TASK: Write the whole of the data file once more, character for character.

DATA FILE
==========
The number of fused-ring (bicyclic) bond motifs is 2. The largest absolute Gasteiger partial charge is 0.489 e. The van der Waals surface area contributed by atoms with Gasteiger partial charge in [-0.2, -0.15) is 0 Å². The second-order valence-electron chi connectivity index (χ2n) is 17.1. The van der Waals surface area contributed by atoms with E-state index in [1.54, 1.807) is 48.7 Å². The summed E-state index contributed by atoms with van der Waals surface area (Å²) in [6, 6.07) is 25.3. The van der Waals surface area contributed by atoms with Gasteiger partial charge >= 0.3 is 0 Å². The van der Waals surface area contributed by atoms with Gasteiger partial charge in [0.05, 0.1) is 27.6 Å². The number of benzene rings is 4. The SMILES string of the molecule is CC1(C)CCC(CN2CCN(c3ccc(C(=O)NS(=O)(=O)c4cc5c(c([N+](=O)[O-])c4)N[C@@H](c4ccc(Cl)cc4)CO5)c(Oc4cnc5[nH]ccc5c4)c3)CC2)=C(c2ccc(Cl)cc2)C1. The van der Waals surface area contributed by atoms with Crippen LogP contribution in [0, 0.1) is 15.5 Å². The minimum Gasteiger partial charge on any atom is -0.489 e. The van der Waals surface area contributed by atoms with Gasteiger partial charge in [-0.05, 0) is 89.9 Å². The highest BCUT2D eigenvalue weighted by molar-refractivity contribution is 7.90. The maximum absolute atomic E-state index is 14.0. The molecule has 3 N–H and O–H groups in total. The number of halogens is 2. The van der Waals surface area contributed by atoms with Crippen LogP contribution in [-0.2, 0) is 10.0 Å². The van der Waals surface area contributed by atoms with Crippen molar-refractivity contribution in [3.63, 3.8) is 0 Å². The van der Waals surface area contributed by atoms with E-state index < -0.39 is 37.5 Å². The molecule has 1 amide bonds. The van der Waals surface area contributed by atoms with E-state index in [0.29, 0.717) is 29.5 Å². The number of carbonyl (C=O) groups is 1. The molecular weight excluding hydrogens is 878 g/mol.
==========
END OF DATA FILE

The number of fused-ring (bicyclic) bond motifs is 2. The largest absolute Gasteiger partial charge is 0.489 e. The van der Waals surface area contributed by atoms with Gasteiger partial charge in [-0.2, -0.15) is 0 Å². The second-order valence-electron chi connectivity index (χ2n) is 17.1. The van der Waals surface area contributed by atoms with E-state index in [1.54, 1.807) is 48.7 Å². The summed E-state index contributed by atoms with van der Waals surface area (Å²) in [6, 6.07) is 25.3. The van der Waals surface area contributed by atoms with Gasteiger partial charge >= 0.3 is 0 Å². The van der Waals surface area contributed by atoms with Gasteiger partial charge in [0.05, 0.1) is 27.6 Å². The number of benzene rings is 4. The SMILES string of the molecule is CC1(C)CCC(CN2CCN(c3ccc(C(=O)NS(=O)(=O)c4cc5c(c([N+](=O)[O-])c4)N[C@@H](c4ccc(Cl)cc4)CO5)c(Oc4cnc5[nH]ccc5c4)c3)CC2)=C(c2ccc(Cl)cc2)C1. The van der Waals surface area contributed by atoms with Crippen LogP contribution in [0, 0.1) is 15.5 Å². The minimum Gasteiger partial charge on any atom is -0.489 e. The van der Waals surface area contributed by atoms with Gasteiger partial charge in [-0.05, 0) is 89.9 Å². The highest BCUT2D eigenvalue weighted by molar-refractivity contribution is 7.90. The maximum absolute atomic E-state index is 14.0. The molecule has 3 N–H and O–H groups in total. The number of halogens is 2. The van der Waals surface area contributed by atoms with Crippen LogP contribution in [-0.2, 0) is 10.0 Å². The van der Waals surface area contributed by atoms with Crippen molar-refractivity contribution in [3.63, 3.8) is 0 Å². The van der Waals surface area contributed by atoms with E-state index < -0.39 is 37.5 Å². The molecule has 1 amide bonds. The van der Waals surface area contributed by atoms with E-state index in [0.29, 0.717) is 29.5 Å². The number of carbonyl (C=O) groups is 1. The molecular weight excluding hydrogens is 878 g/mol.